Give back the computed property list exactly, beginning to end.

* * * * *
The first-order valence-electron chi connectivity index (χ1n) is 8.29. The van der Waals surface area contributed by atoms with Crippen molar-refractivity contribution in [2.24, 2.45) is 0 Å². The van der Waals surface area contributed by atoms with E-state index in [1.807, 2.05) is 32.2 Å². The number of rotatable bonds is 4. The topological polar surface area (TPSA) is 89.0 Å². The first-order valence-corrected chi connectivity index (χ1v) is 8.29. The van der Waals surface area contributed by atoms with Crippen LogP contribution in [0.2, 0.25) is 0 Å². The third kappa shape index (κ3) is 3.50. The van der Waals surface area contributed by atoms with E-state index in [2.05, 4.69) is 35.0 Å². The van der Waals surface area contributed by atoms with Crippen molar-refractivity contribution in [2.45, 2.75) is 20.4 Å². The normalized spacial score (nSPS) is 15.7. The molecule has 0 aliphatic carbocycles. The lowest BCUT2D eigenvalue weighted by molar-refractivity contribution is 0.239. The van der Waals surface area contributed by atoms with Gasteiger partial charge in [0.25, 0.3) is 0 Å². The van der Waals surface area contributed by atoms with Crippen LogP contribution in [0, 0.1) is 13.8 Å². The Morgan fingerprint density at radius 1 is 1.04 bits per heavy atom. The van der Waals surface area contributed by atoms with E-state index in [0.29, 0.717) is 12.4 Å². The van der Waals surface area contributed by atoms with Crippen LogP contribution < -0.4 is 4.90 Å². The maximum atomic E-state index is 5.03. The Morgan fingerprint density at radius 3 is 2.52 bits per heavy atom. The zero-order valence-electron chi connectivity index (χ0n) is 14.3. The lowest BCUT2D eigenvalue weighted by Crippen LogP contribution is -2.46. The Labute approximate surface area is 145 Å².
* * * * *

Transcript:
The first-order valence-electron chi connectivity index (χ1n) is 8.29. The van der Waals surface area contributed by atoms with Crippen molar-refractivity contribution in [2.24, 2.45) is 0 Å². The van der Waals surface area contributed by atoms with E-state index in [1.807, 2.05) is 32.2 Å². The number of rotatable bonds is 4. The topological polar surface area (TPSA) is 89.0 Å². The first-order valence-corrected chi connectivity index (χ1v) is 8.29. The van der Waals surface area contributed by atoms with Crippen LogP contribution in [0.2, 0.25) is 0 Å². The third kappa shape index (κ3) is 3.50. The van der Waals surface area contributed by atoms with E-state index in [2.05, 4.69) is 35.0 Å². The van der Waals surface area contributed by atoms with Crippen molar-refractivity contribution in [2.45, 2.75) is 20.4 Å². The normalized spacial score (nSPS) is 15.7. The molecule has 0 aliphatic carbocycles. The lowest BCUT2D eigenvalue weighted by molar-refractivity contribution is 0.239. The van der Waals surface area contributed by atoms with Gasteiger partial charge in [0.25, 0.3) is 0 Å². The van der Waals surface area contributed by atoms with Crippen LogP contribution in [0, 0.1) is 13.8 Å². The Morgan fingerprint density at radius 1 is 1.04 bits per heavy atom. The van der Waals surface area contributed by atoms with E-state index in [0.29, 0.717) is 12.4 Å². The van der Waals surface area contributed by atoms with Crippen LogP contribution < -0.4 is 4.90 Å². The maximum atomic E-state index is 5.03. The Morgan fingerprint density at radius 3 is 2.52 bits per heavy atom. The zero-order valence-electron chi connectivity index (χ0n) is 14.3. The lowest BCUT2D eigenvalue weighted by Crippen LogP contribution is -2.46. The Labute approximate surface area is 145 Å².